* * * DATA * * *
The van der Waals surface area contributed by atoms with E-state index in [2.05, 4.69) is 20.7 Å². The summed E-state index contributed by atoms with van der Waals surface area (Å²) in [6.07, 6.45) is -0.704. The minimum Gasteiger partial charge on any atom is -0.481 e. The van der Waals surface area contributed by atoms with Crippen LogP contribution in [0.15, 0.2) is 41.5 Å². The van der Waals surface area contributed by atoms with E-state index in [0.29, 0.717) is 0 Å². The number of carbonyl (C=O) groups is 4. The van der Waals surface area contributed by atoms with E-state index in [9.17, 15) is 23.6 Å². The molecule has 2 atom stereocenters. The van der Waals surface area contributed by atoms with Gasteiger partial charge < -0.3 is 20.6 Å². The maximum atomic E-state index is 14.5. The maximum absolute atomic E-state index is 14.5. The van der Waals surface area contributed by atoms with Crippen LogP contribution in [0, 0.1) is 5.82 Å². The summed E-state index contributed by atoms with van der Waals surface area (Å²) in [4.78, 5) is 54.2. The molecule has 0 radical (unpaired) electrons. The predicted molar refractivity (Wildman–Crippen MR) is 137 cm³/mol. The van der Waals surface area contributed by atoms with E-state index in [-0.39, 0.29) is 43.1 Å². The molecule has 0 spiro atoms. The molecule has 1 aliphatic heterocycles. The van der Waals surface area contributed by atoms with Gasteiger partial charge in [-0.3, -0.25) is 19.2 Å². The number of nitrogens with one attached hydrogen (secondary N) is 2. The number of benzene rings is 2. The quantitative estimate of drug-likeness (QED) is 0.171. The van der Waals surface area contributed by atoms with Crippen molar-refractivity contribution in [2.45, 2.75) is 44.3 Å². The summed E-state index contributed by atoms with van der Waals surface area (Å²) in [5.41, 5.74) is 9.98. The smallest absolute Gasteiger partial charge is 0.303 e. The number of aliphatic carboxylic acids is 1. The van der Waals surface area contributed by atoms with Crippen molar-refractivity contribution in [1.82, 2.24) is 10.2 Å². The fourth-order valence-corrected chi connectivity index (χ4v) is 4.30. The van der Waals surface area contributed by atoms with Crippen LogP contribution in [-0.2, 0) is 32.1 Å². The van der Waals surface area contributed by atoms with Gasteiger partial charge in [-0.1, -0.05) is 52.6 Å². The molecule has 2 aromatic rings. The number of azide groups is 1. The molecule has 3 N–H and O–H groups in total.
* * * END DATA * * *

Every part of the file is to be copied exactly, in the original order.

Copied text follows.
The van der Waals surface area contributed by atoms with E-state index in [2.05, 4.69) is 20.7 Å². The summed E-state index contributed by atoms with van der Waals surface area (Å²) in [6.07, 6.45) is -0.704. The minimum Gasteiger partial charge on any atom is -0.481 e. The van der Waals surface area contributed by atoms with Crippen LogP contribution in [0.15, 0.2) is 41.5 Å². The van der Waals surface area contributed by atoms with E-state index in [0.29, 0.717) is 0 Å². The number of carbonyl (C=O) groups is 4. The van der Waals surface area contributed by atoms with E-state index in [9.17, 15) is 23.6 Å². The molecule has 2 atom stereocenters. The van der Waals surface area contributed by atoms with Gasteiger partial charge < -0.3 is 20.6 Å². The maximum atomic E-state index is 14.5. The maximum absolute atomic E-state index is 14.5. The van der Waals surface area contributed by atoms with Crippen LogP contribution in [0, 0.1) is 5.82 Å². The summed E-state index contributed by atoms with van der Waals surface area (Å²) in [4.78, 5) is 54.2. The molecule has 0 radical (unpaired) electrons. The predicted molar refractivity (Wildman–Crippen MR) is 137 cm³/mol. The van der Waals surface area contributed by atoms with E-state index in [-0.39, 0.29) is 43.1 Å². The molecule has 0 spiro atoms. The molecule has 1 aliphatic heterocycles. The van der Waals surface area contributed by atoms with Gasteiger partial charge in [-0.3, -0.25) is 19.2 Å². The number of nitrogens with one attached hydrogen (secondary N) is 2. The number of benzene rings is 2. The quantitative estimate of drug-likeness (QED) is 0.171. The van der Waals surface area contributed by atoms with Crippen molar-refractivity contribution in [2.45, 2.75) is 44.3 Å². The summed E-state index contributed by atoms with van der Waals surface area (Å²) in [5.41, 5.74) is 9.98. The smallest absolute Gasteiger partial charge is 0.303 e. The number of aliphatic carboxylic acids is 1. The van der Waals surface area contributed by atoms with Crippen molar-refractivity contribution in [1.82, 2.24) is 10.2 Å². The fourth-order valence-corrected chi connectivity index (χ4v) is 4.30. The van der Waals surface area contributed by atoms with Crippen LogP contribution in [-0.2, 0) is 32.1 Å². The van der Waals surface area contributed by atoms with Gasteiger partial charge in [-0.1, -0.05) is 52.6 Å². The molecule has 2 aromatic rings. The number of azide groups is 1. The molecule has 3 N–H and O–H groups in total.